Winter weather is settling in over Alaska. Are you ready? Here are tips for preparing your home and vehicle, and taking care of yourself during the winter months.
Protect water lines from freezing. Disconnect water hoses from the outside of your house and make sure outdoor water spigots are closed. Make sure you know where the shutoff valves are in your house, so if pipes break, you can turn the water off.
Winterize your home. Check for drafts around water and heating lines, and insulate if you need to. Make sure windows are well sealed. Now is the time to patch up any leaks and replace shingles or metal fasteners on your roof. Clean the gutters so spring runoff moves away from your home unobstructed.
(More information on home energy efficiency can be found online at Cold Climate Housing Research Center and Alaska Housing Finance Corp. Check out this interactive Northern homes page for more tips. Also, some Alaskans may qualify for AHFC's free weatherization program.)
Have maintenance and inspections done on your heating sources, like furnace and wood stove. Stock up on wood or other fuel.
Along with working smoke alarms, make sure carbon monoxide detectors are installed and have working batteries. Carbon monoxide is odorless and fatal and was responsible for the deaths of at least two Alaskans in the past few months in both Southcentral and the Interior.
The Alaska Department of Homeland Security recommends getting a seven-day emergency kit together for potential disasters, including winter storms that may knock out power.
The kit should include 1 gallon of water per person, per day; food with a long shelf life; flashlights; and first-aid kits. Also recommended are any medications your family needs; a battery-operated radio; a small tool kit, plus items like duct tape and rope; hygiene products, including some bags and a bucket for managing human waste; a heat source that's safe for indoor use; cellphone chargers; emergency blankets; a whistle and signal mirror; and a generator.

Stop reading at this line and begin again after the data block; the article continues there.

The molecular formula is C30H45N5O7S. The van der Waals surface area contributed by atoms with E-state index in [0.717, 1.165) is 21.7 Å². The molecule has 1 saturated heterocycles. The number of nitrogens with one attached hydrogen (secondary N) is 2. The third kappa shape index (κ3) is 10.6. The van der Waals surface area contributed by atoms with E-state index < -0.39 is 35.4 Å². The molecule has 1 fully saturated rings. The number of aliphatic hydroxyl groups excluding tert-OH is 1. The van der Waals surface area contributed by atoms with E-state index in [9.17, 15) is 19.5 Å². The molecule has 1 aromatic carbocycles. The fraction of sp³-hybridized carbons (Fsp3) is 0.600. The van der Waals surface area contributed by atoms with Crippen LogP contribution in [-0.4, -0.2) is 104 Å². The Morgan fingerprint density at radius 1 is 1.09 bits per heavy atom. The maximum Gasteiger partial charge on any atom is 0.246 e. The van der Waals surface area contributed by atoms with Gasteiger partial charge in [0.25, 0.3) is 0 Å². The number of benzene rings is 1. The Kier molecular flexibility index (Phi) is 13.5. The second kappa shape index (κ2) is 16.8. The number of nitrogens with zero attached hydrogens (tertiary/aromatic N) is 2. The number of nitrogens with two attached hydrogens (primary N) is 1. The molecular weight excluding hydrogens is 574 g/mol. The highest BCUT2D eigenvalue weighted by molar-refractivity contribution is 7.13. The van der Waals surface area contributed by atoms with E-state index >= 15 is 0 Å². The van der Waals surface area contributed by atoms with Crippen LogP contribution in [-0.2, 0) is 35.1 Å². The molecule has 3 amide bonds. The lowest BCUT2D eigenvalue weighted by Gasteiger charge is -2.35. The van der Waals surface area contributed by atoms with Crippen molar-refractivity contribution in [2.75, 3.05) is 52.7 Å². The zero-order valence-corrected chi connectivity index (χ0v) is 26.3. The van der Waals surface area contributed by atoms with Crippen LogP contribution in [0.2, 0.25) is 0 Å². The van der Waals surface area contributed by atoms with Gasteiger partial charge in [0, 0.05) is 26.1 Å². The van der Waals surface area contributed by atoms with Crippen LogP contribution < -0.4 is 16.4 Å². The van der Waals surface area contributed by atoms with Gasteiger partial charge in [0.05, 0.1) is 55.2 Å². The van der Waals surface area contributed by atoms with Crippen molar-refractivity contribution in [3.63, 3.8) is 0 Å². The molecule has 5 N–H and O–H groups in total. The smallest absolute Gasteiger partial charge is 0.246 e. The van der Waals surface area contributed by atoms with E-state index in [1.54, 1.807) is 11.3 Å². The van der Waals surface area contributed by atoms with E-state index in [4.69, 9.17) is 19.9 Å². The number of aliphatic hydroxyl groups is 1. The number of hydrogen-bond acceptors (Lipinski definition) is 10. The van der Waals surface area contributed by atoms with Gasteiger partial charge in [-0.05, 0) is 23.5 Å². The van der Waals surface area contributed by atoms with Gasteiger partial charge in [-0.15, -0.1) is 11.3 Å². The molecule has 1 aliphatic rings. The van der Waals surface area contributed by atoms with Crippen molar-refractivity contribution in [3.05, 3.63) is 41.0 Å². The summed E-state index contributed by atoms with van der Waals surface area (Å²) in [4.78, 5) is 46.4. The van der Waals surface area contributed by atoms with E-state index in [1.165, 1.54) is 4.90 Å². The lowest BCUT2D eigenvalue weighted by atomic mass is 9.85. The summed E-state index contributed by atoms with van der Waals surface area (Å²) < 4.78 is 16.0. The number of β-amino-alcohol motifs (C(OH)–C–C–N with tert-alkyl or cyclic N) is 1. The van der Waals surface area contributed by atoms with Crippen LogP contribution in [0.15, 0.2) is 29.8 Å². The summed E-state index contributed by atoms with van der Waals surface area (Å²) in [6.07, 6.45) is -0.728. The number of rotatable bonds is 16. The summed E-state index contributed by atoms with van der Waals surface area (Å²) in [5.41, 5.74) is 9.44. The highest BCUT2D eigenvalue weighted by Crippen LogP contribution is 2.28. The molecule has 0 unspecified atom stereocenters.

The agency also recommends having an emergency go-bag, which you can grab should you need to leave your home in a hurry. One thing that's often overlooked? Critical documents, such as birth certificates and insurance information. Having these on hand will speed up your recovery time, should you need to file claims after a disaster.
Lastly, make a plan with your family on what to do in case of an emergency, and afterward.
First, make sure your car is in good working condition. Check the oil and antifreeze. Put on winter tires if you have them.
Stock your car with emergency items in case you get stuck or your car breaks down: a cellphone and charger; ice scraper; jumper cables; flat-tire kit; basic tools; knife; flashlight; fire extinguisher; flares; small shovel; tow strap; and sand or kitty litter to help your tires get traction if your car gets stuck.
Also have items on hand to stay safe and warm, such as extra winter gear, a sleeping bag, fire-starting materials, hand warmers, food and water, a first-aid kit and plastic bags.
Keep your car's fuel tank full if you're traveling in stormy winter conditions in case you get stuck without a gas station nearby.
Alaska's long winters can be tough on the body and mind, but luckily, there are plenty of strategies to combat the stresses brought on by cold weather.
For your body: Regular exercise is the most common advice given by Alaska health care experts. Outdoor exercise is even better, because you can take advantage of winter sunshine. Taking vitamin D, and using a light to combat Seasonal Affective Disorder, are also common in Alaska. Limit your consumption of alcohol and try to eat healthful foods.
Prevent hypothermia and frostbite. Hypothermia starts with symptoms like shivering and slurred speech, and escalates to dazed consciousness, irrational behavior, decreased heart rate, dilated pupils and uncontrollable shivering in waves. Ward off hypothermia by staying hydrated and dry, and continuing to move your body. Wear layered clothing made of either wool or synthetic materials.
For your mind: Taking care of your body will promote positive mental health. Make plans with family and friends, even if you feel like avoiding social engagements. Identify activities that elevate your mood, and make time for them. And, take time to rest and get cozy.
What other tips do you have? Leave ideas in the comments below.
Sources: Alaska Department of Homeland Security; Anchorage Water and Wastewater Utility; Anchorage Emergency Management; Center for Disease Control and Prevention; Cold Climate Housing Research Center; Alaska Housing Finance Corporation; University of Alaska Fairbanks Cooperative Extension Service; Alaska Public Lands Information Centers